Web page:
Tuesday, July 31, 2012

Speaking of cake

Had some birthday cake today.  It was good.  I like cake.

It reminded me about how I didn't understand that saying "You can't have your cake and eat it, too" for the LONGEST time.

It made no sense to me.

Isn't it, in fact, totally necessary to have your cake before you eat it?  Is it not a requirement to HAVE some cake before you put it in your mouth?  It's ridiculous! How can you eat cake you don't have?

I did eventually figure it out, and by figure it out, I mean I asked my mom. But she explained it and now we are all on the same page.

But, seriously, wouldn't it have made a lot more sense to just say, "You can't save your cake and eat it too!"

You will like this post or else.

Had a conversation this weekend about the time I told Chris that if he didn't want to get married he had to move out of my house and whether that was an "Ultimatum."

I don't like the term,or at least as it is applied to women who have the audacity to think they have a say in their future rather than just waiting around until the man they love either proposes or they die.

We were in the country with no smart phones working so we were left searching our own brains for a definition, which we though was something like, "you have to do this or else."

But isn't that just, like, life?  Isn't that just every choice you make?

You will buy this cake OR YOU WILL HAVE NO CAKE.

You will do some work OR YOU WILL HAVE NO JOB.

You will do some laundry OR YOU WILL HAVE NO PANTS.

Life is just full of choices, but nobody gets all mad when women make choices.  I think men just get mad when they have to do shit, like put on pants and buy cake.

Also, I looked the the definition of ultimatum - turns out it is more of a "final choice, bad consequences, negotiations hence-forth over" kind of thing.  So I guess I kind of did give him an ultimatum.  But I think I used a kind voice and gentle words.

Take home lesson?  Never have a discussion without a smart phone around.  

Wednesday, July 25, 2012

Frontal lobes are important

You know what separates humans from apes?  Adults from children?  People who have damage to their frontal lobes from people who do not have damage to their frontal lobes?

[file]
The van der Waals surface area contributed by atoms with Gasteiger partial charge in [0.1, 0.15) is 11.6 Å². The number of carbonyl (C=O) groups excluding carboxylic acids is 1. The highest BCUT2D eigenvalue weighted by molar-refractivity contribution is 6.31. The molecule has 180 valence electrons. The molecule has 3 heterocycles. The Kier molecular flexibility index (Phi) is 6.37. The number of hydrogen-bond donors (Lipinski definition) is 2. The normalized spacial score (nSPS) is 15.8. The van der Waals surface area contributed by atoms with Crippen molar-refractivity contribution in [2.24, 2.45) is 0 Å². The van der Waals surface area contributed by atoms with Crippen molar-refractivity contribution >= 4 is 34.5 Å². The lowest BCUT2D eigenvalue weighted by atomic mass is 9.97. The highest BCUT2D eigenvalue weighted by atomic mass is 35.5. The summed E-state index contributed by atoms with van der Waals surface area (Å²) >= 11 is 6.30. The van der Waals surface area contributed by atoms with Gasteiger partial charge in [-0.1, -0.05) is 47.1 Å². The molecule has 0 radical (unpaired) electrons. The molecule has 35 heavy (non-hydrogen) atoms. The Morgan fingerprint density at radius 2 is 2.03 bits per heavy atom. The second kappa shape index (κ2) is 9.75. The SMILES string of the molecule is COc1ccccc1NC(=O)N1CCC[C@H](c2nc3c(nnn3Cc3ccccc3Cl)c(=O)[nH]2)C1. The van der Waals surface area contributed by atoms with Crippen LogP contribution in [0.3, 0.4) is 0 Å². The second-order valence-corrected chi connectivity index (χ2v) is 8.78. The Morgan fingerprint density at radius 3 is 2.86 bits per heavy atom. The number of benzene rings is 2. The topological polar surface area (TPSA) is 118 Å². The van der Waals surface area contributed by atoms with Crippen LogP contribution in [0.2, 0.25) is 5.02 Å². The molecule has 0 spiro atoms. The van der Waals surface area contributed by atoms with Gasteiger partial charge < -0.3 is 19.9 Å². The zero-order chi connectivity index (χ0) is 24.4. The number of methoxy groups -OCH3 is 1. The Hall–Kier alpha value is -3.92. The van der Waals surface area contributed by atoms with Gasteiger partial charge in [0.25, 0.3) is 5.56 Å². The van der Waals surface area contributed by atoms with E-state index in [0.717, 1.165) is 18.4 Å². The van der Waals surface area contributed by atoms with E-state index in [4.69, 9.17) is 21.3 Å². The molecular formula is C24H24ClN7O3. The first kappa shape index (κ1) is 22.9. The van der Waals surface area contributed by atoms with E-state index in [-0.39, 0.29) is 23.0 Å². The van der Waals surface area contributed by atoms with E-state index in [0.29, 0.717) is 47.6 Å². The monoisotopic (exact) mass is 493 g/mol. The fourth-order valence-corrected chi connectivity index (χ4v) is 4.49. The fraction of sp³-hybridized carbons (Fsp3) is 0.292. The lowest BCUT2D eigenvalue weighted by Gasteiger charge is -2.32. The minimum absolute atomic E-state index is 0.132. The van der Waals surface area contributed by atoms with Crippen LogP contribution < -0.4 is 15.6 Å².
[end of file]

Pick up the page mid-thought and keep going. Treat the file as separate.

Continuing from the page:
That's right, frontal lobes.

Which is instrumental in predicting and anticipating the consequences of our actions.

And you know, I'm am human, and I am an adult, and, to my knowledge, my frontal lobe is largely intact.

But I still get sooo surprised when things don't turn out the way I expected.

I just dust-busted a bunch a flies.

I KNOW, great idea, right?

But now I'm horrified that there are all these flies crawling around the clear dust-reservoir of the dust-buster.

Did I think the wind tunnel was going to kill them?  

Whatever.  It's going to be like my own little Hunger Games for flies in there.  With a couple of ants thrown in for variety.  Also hopefully without the part where they revolt and reclaim their culture.

Tuesday, July 24, 2012

Snakes on the ground

I had to staff an event for work last weekend at the Indians baseball game.  Because it was going to be a long event, Chris agreed to bring the boys and hang out at the game while I worked.

Driving there, he spotted (and snagged), "Like, the fourth best possible parking spot."

This should not imply to anyone that the spot was actually convenient to our destination.

So set out on our journey with heavy boxes and trailing children and it's very hot and super crowded and we've been walking forever.  Chris is in a ZONE.  A leading-the-way, I-WILL-find-you, ZONE.